In Detroit, Not Exactly LOL LOL!
His Steamy Text Messages Turn Up the Heat on Motown's Young Mayor

By Neely Tucker
Washington Post Staff Writer
Saturday, February 16, 2008

DETROIT First, in The Scandal That Ate Detroit, you must remember that it's all about text.

These would be the text messages between Mayor Kwame "Never Busted" Kilpatrick (married) and his chief of staff, Christine Beatty (married, at the time of the following exchanges, to one of Kilpatrick's childhood buddies).

Second, you must remember that Detroiters have put up with a lot of bad news -- Forbes magazine just awarded it top billing in the "America's Most Miserable Cities" index -- and are fed up with another blow to the city's image.

Third, it helps to remember that KK and CB testified under oath last year that they had never, ever, ever had anything but a professional relationship. This was during a trial that found they had fired a couple of police officers for investigating allegations of mayoral misconduct. The jury awarded the officers $8.4 million.

Kilpatrick and Beatty got all kinds of angry at the insinuations about their relationship.

So, you can only imagine the mayor's surprise to pick up the Detroit Free Press on Jan. 25 and read a headline that began with the subtle assertion: "Mayor Lied Under Oath."

The paper had obtained -- it won't say how -- thousands of text messages between KK and CB, many of which were so sexually explicit that the paper said it couldn't print them without scandalizing southeastern Michigan. (Also, while the pair testified they did not "fire" one of the officers in question, the messages show them privately discussing how the decision to "fire" the officer could have been better handled. Whoops.)

Here's a sampling of the messages the paper found fit to print:

Kilpatrick, in Washington, Sept. 12, 2003, 9:02 a.m., after Beatty had apparently spent the previous night in his hotel room: The mayor's bodyguards "were right outside the door. They had to have heard everything . . ."

CB: "So we are officially busted. LOL."

KK: "LOL LOL! Damn that. Never busted. Busted is what you see! LOL."

CB: "LOL, LOL! Damn, so they have to walk in before you concede busted! LOL."

KK: "Hell yeah. Walk in. [Expletive] that."

Beatty, text message, April 8, 2003, 8:55 p.m.: "Did you miss me, sexually?"

KK: "Hell yeah! You couldn't tell. I want some more!"

A month later, midnight:

KK: "That's the first time I couldn't fully seduce you! My game is off. LOL!"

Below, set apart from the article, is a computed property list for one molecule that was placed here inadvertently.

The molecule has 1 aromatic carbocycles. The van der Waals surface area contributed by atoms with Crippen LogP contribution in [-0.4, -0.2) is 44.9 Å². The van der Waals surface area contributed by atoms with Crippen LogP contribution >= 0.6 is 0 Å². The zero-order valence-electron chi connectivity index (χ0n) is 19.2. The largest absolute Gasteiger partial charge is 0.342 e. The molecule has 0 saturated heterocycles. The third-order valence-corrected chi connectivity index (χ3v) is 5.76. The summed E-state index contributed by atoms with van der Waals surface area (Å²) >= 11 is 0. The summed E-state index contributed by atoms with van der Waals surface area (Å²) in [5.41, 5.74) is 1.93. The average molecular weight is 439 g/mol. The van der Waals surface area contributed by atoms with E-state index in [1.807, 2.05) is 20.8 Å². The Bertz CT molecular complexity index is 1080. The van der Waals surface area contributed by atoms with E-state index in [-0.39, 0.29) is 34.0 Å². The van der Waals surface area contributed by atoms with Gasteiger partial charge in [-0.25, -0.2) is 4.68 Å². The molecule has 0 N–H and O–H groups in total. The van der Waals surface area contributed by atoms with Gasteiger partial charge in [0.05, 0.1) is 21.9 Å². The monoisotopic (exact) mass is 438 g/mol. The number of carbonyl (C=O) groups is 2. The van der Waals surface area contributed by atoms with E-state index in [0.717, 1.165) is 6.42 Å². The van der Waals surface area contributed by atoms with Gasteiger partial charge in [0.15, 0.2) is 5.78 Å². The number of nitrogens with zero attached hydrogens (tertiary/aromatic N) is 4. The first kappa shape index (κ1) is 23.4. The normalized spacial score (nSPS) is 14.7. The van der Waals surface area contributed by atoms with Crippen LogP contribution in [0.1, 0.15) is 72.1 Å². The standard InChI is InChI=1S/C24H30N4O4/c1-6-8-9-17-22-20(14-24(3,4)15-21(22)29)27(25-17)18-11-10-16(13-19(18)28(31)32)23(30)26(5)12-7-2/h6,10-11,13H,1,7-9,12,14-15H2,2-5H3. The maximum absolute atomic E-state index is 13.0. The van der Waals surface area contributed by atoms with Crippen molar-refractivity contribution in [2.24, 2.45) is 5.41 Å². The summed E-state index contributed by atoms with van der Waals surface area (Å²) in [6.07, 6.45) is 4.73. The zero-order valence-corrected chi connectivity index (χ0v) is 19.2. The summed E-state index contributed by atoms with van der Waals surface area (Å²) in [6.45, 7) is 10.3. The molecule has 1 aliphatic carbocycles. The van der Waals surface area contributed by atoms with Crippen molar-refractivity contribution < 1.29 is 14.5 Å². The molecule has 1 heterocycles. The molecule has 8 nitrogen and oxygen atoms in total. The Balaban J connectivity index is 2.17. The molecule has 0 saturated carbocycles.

CB: "Your game is way on, baby!"

Oct. 7, 2002, 11:20 p.m.:

CB: "I'm feeling like I want another night like the most recent Saturday at the Residence Inn! You made me feel so damn good that night."

KK: "I feel we can do that in WV [West Virginia] + just relax together. I need you soooo bad . . . "

But that's not all!

Kilpatrick's administration had told the paper for months there had been no "secret agreement" that settled the firing case.

But the paper had filed a Freedom of Information Act suit intended to force the mayor to turn over all records related to the $8.4 million settlement after the trial. A judge ordered the city to turn over a confidentiality agreement that had been signed by the mayor and approved by a city lawyer, specifically keeping the damning text messages from public view.

The mayor's chief counsel, Sharon McPhail (who once accused him of being a "thug" before she went to work for him, but that's another story), then said, when a judge finally compelled the city to release the documents: "There was no secret agreement."

Reread that one if you need to, but don't get stuck! There's still more.

Last fall, when the suit was settled (the city dropped its right to appeal on Oct. 17), the mayor told the public and the city council that he was reluctantly settling the case at the behest of business and religious leaders who were urging him to move forward.

In reality, the paper produced documents showing that Mike Stefani, the police officers' attorney, had obtained the text message records in early October and presented them to Kilpatrick's attorney in a sealed envelope on Oct. 17. The paper reported the mayor's attorneys settled the case that day, but only if the text messages stayed secret. The mayor sort of forgot to mention that to the city council when he asked them to approve the payout to the wrongfully fired police.

But wait! There's still more!